Replacing Steroids: High-Calorie Nutrition to Build Your Muscle Up

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You workout quite hard.

You are certainly building body-hard muscle. Still, you want to know: Isn’t there something besides intense workouts and healthy food that can help you make gains a little faster, something that will present you a muscle-building edge, with less effort?

Definitely.

There are actually several things you can possibly do to pack on lean muscle. Unluckily, not all of them are safe – or legal.

Anabolic steroids, even though approved for medical use and available by prescription only, are among the most abused drugs among athletes. “Anabolic” means “to build,” and anabolic steroids tend to make the body grow in particular ways. They do have muscle-building effects, yet they are dangerous and harmful. Once practiced mainly by elite athletes, anabolic steroid abuse has infected recreational and teen athletes and is now a national health concern. Research proves that among teenagers, 40 percent of children under age 15 have tried out anabolic steroids.

High Calorie, High-Carbohydrate Nutrition

The single crucial nutritional factor affecting muscle gain is calories, particularly calories from carbohydrates. Building muscle necessitates an intense, rigorous strength-training program. A tremendous amount of energy is needed to fuel this kind of exercise – energy that is best supplied by carbs.

A high-carbohydrate diet enables the greatest recovery of muscle glycogen stores on a daily basis. This ongoing replenishment allows your muscles work equally hard on successive days. Studies continue to prove that high-calorie, high-carbohydrate diets offer strength-trained athletes the edge in their workouts. Here is the bottom line: The harder you train, the more muscle you can build.

To build a pound of muscle, add 2,500 calories a week. This means exposing extra calories into your diet. Ideally, you must enhance your calories by 500 to 1,000 a day. But do this gradually, so you don’t gain way too much fat. What I recommend to strength trainers in a building phase is to start by introducing only 300 to 350 calories a day for a while. Then after a week or two, boost to 500 calories a day. Just as long as you are not gaining fat, start introducing 1,000 extra calories into your diet routine.

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Most of these supplementary calories should originate from carbohydrates in the form of food and liquid carbohydrate supplements. An example of 1,000 calories worth of carbs from food is two cups of pasta, two bagels, and two bananas. It simply doesn’t take that considerable additional food to up your carbs.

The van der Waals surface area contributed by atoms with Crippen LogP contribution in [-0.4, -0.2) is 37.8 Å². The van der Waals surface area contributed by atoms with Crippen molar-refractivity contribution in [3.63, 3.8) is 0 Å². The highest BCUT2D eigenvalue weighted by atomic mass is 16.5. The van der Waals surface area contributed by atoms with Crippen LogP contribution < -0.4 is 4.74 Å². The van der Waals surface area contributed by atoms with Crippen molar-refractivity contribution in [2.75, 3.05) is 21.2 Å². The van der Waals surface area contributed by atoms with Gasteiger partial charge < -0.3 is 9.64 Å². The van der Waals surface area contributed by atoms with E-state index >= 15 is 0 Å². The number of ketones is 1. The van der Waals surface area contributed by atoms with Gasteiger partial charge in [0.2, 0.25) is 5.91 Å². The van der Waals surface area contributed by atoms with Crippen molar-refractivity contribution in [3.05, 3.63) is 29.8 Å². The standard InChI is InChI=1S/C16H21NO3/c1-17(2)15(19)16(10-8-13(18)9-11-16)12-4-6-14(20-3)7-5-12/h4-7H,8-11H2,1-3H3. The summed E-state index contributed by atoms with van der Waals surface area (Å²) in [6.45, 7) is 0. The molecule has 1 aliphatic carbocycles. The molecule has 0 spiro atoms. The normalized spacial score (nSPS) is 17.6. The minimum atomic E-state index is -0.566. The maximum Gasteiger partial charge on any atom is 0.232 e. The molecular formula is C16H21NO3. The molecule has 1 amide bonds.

To be really exact, you can match your carbs consumption to your weight. As a strength trainer who intends to build muscle, you should consume about nine grams of carbohydrate per kilogram of body weight a day. Supposing that you are an athlete who cross trains with strength training and you need to build, figure about 10 grams of carbs per kilogram of body weight a day.

Supplementing with liquid carbs is an excellent way to enhance those calories. Additionally, it seems to sustain muscle growth.

In a landmark experiment, competitive weightlifters took a liquid high-calorie supplement for 15 weeks. The objective of the study was to discover how the supplement affected the athletes’ weight gain, body composition, and strength. The weightlifters were separated into three groups: those using the supplement and no anabolic steroids, those using the supplement plus anabolic steroids, and a control group consuming no supplements or steroids however participating in exercise. The supplement consisted of 540 calories and 70.5 grams of carbohydrate, and also other nutrients.

Almost all the participants followed their typical diets. The supplement-plus-steroid group and the control group consumed most of their calories from fat instead of carbs (45 percent fat, 37 percent carbohydrate). The supplement-only group consumed more carbs and less fat (34 percent fat, 47 percent carbs). What’s even more, the supplement-only group ate about 830 more calories a day compared to the controls and 1,300 more calories a day than the supplement-plus-steroid group.

Here is actually what happened.

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The weight gain in the two supplemented groups was substantially greater than in the controls. Those in the supplement-only group gained an average of seven pounds; those in the supplement-plus-steroid group, 10 pounds; those in the control group, three and a half pounds. Lean mass in both of the supplement groups much more than doubled, as compared to the control group. The supplement-only group lost 0.91 percent body fat, while the supplement-plus-steroid group gained 0.50 percent body fat. Both the supplement-only and supplement-plus-steroid groups gained strength – equally.

These conclusions are impressive, really.

They show that ample calories and carbs are vital for a successful strength-training and muscle-building program. Much more astounding is because you can potentially achieve the same results with diet alone as you can with drugs. That is ultra powerful news for drug-free strength trainers everywhere.

References:

Steroids – Wikipedia, the free encyclopedia

Steroids: MedlinePlus

Mike Handler

Mike Handler

Mike Handler is the co-founder of BodyDusk.com. Blogging and bodybuilding are his passion. He loves watching movies and playing soccer during the weekends.
Mike Handler

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